Although the ferry port is named "Caen" it's actually in a place called Ouistreham, about 10 miles from Caen itself. While not raining, it was a miserable day: as close as you can get to raining without it actually doing so. It was a slow 10 miles. Caen centre is, like most city centres, short on useful roadsigns: knowing which direction to go, and finding it by looking at the sun is normally a useful technique, but not today - the sun could be anywhere. I stopped for a coffee in the centre, and asked for directions to Falaise. Once I was pointing in the right direction I was off, but not too fast. There are lots of cycle-tracks but they are not too cycle-friendly: too many kerbs, and gravel, and pot-holes, and not enough road-signs. I eventually reached the southern ring-road and spotted a hotel in an industrial estate, probably very basic but hopefully cheap and all that I needed. I checked in for a day, partly for the rest and partly for the chance to put on some of the cream that I'd bought in Southampton. It can be difficult to stop and apply the cream to the necessary area in public! When my room became available at 11:00, I stripped off, took a shower, applied the cream and, apart from a short walk to Lidl to buy some sandwiches, I stayed in bed watching French television all day.


Saturday 25 May

Another shower, and some more cream on the blisters. I had decided that if I could do just 30 miles per day, I should be able to tell fairly soon whether my blisters were getting better or worse. If they got worse, I could just turn around, or get on a train, and go home. If they got better, I should be able to slowly increase my daily distance to something more normal. After breakfast, or what passes for it in France, I headed South. After less than a mile, I came up to a "Motor vehicles only" sign, with no suggestion as to how to get to Falaise (or indeed to anywhere legally), if you are not a motor vehicle. I ignored it, but took the first exit off the N158. There were fewer clouds today so navigating by the sun, and heading vaguely East or South-East, was fairly easy. I ended up on the D613, which was on my map and looked reasonable. By 13:00 I had covered 25 fairly leisurely miles, with not too much discomfort, when I suffered a front wheel puncture. The tyres on my bike like to be inflated to over 100 psi and, although not all garage airlines can manage this, they can do a much better job than most hand-pumps. So I carry a spare tube, but no pump. I pushed the bike about a mile, up a small hill, to a village called Bossiere where there was a garage, with lots of cars for sale, and a workshop. They would almost certainly have an air-line. It was locked up but the sign said that, on Saturdays, it was open 09:00 - 12:00 and 14:00 - 18:00. I waited until 15:00 and gave up. I continued pushing the bike East, while pausing occasionally to wave my thumb at passing van drivers. One motorcyclist stopped: he probably realised from my limp that I too was a motorcyclist, but he couldn't do much except apologise for not carrying a pump himself. Two hours and two miles later, with my right ankle virtually unusable, I came to a petrol station. 60 psi was the most the air-line could manage, and the tyre didn't hold it for long. I changed the tube and inflated it. Once I was sure it was OK, I cycled straight to the railway station at Lisieux. I can't remember exactly at what point I'd decided I'd had enough.

I bought a ticket to Le Havre, and waited for the train. Eventually it arrived and took me to Rouen, where I had to change trains. The platform, at which I'd arrived, was a bit like the London Underground, mainly in that it was underground. I had a choice between a staircase and an escalator. With a fully laden bike, I headed for the escalator but, once moving on the escalator, the bike had no choice but to give me a physics lesson. With a load of luggage above and behind the back wheel, and looking up a 45 degree slope, the bike wants nothing more than to fall backwards over the back wheel. While trying to control this unexpected physics lesson, I quickly became aware that, apart from not being to control the bike, I couldn't keep my own balance either. I was suddenly on all fours, pointing down the stairs, with the bike and luggage on top of me. I managed to extricate myself, and stand up, just in time to watch the bike being ejected from the top of the escalator. Lots of bits, like the front light, had been ripped loose from the handlebars, and the front wheel had been buckled. I had picked up a few bruises, on my right elbow and my right shin, and a few holes in my hi-vis jacket. I made my way to my next train. In Le Havre I managed to cycle to the booking office, which was closed until tomorrow morning. I put up my tent in the area where lorry drivers park, and wait until they can check in for their ferries.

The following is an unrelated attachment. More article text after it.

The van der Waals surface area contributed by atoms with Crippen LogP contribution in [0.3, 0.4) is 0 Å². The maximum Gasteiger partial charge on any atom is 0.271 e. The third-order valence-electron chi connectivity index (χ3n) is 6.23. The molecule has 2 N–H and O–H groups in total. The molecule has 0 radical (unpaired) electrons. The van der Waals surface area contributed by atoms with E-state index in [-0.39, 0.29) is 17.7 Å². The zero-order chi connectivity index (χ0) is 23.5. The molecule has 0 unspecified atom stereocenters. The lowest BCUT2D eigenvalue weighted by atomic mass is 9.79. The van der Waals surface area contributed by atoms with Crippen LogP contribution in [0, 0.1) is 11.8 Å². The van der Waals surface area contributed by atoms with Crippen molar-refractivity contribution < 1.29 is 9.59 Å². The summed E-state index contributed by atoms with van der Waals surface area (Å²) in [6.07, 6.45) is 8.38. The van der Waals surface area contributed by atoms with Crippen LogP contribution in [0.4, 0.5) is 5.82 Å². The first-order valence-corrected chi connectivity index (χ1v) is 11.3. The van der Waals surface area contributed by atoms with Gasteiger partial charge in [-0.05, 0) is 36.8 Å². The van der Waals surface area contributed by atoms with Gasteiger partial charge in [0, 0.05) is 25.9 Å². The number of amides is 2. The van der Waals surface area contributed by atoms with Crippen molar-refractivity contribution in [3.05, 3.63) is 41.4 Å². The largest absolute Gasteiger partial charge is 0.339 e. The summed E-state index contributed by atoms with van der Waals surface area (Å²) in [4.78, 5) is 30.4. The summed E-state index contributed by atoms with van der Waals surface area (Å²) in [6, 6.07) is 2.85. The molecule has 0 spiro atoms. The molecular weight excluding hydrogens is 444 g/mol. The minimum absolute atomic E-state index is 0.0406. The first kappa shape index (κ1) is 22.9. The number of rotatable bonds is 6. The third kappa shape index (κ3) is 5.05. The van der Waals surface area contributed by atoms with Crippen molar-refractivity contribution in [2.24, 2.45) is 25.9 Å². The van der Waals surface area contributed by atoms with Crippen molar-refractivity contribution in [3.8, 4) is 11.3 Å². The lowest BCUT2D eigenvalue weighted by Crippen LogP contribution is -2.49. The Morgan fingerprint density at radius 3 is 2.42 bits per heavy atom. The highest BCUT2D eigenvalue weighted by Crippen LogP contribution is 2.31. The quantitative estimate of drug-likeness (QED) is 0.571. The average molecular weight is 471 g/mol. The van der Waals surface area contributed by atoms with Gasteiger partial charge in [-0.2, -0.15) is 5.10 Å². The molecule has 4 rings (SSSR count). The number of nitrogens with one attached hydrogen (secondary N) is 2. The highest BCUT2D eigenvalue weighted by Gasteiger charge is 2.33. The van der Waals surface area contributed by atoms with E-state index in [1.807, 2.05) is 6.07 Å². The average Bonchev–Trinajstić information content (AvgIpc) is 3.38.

Sunday 26 May

I had a bit of a lie-in and was surprised that nobody had arrived to move me on. The bike, even with a buckled front wheel, was slow but just about usable - and certainly faster than walking! I packed my gear, cycled to the booking hall, bought a ticket, cycled back and through the check-in, and waited in the sun for the boat which, when it arrived, was fairly fast. I have travelled through Portsmouth before, so it came as no surprise that the railway station at Portsmouth Harbour was two miles away from the actual harbour, with no signposts indicating how to get to it. I managed to find it, after asking only three pedestrians, and found that the ticket office was still open. The guy advised against a single to Maesteg, as there is no train service to Maesteg on a Sunday, and he warned me that, as it was after 15:00, he could not reserve a place for the bike. I bought a full ticket anyway as it was always possible to use the Maesteg part of the ticket on Monday after sleeping in my old office, and how much can possibly go wrong on one holiday? I got on the 18:00 to Cardiff, where I changed trains. I continued as far as Bridgend as I would imagine that my ticket to Maesteg was valid for this bit. At Bridgend Bus Station, the bus driver thought twice about taking the bike: there is probably some health and safety regulation about allowing heavily laden bikes on buses but I showed him my bus pass, and offered to pay for the bike. I said that I would normally cycle up but my wonky front wheel made that impossible, there were only half a dozen other people on the bus and, if it got too crowded, I promised that I'd get off and take the bike with me. He finally decided it was OK, and didn't charge for me or the bike. I got back home at about 22:00. It's nice to know that there are still enough grey cells out there to win the occasional victory against red tape.